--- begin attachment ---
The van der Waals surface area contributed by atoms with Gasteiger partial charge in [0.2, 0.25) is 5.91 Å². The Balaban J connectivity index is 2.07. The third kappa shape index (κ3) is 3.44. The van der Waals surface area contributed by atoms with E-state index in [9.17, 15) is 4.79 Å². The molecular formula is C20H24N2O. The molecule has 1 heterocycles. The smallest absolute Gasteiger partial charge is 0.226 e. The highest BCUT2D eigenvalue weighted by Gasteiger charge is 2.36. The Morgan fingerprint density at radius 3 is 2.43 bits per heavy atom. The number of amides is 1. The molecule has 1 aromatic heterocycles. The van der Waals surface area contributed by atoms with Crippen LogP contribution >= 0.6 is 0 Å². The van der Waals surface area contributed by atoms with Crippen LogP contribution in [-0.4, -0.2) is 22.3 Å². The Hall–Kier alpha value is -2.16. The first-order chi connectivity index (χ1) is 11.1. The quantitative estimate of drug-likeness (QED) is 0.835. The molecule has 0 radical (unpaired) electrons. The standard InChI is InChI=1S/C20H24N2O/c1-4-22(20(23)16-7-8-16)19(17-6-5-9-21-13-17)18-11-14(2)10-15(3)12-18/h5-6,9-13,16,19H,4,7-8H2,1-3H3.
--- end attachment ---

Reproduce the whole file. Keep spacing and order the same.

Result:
The van der Waals surface area contributed by atoms with Gasteiger partial charge in [0.2, 0.25) is 5.91 Å². The Balaban J connectivity index is 2.07. The third kappa shape index (κ3) is 3.44. The van der Waals surface area contributed by atoms with E-state index in [9.17, 15) is 4.79 Å². The molecular formula is C20H24N2O. The molecule has 1 heterocycles. The smallest absolute Gasteiger partial charge is 0.226 e. The highest BCUT2D eigenvalue weighted by Gasteiger charge is 2.36. The Morgan fingerprint density at radius 3 is 2.43 bits per heavy atom. The number of amides is 1. The molecule has 1 aromatic heterocycles. The van der Waals surface area contributed by atoms with Crippen LogP contribution >= 0.6 is 0 Å². The van der Waals surface area contributed by atoms with Crippen LogP contribution in [-0.4, -0.2) is 22.3 Å². The Hall–Kier alpha value is -2.16. The first-order chi connectivity index (χ1) is 11.1. The quantitative estimate of drug-likeness (QED) is 0.835. The molecule has 0 radical (unpaired) electrons. The standard InChI is InChI=1S/C20H24N2O/c1-4-22(20(23)16-7-8-16)19(17-6-5-9-21-13-17)18-11-14(2)10-15(3)12-18/h5-6,9-13,16,19H,4,7-8H2,1-3H3.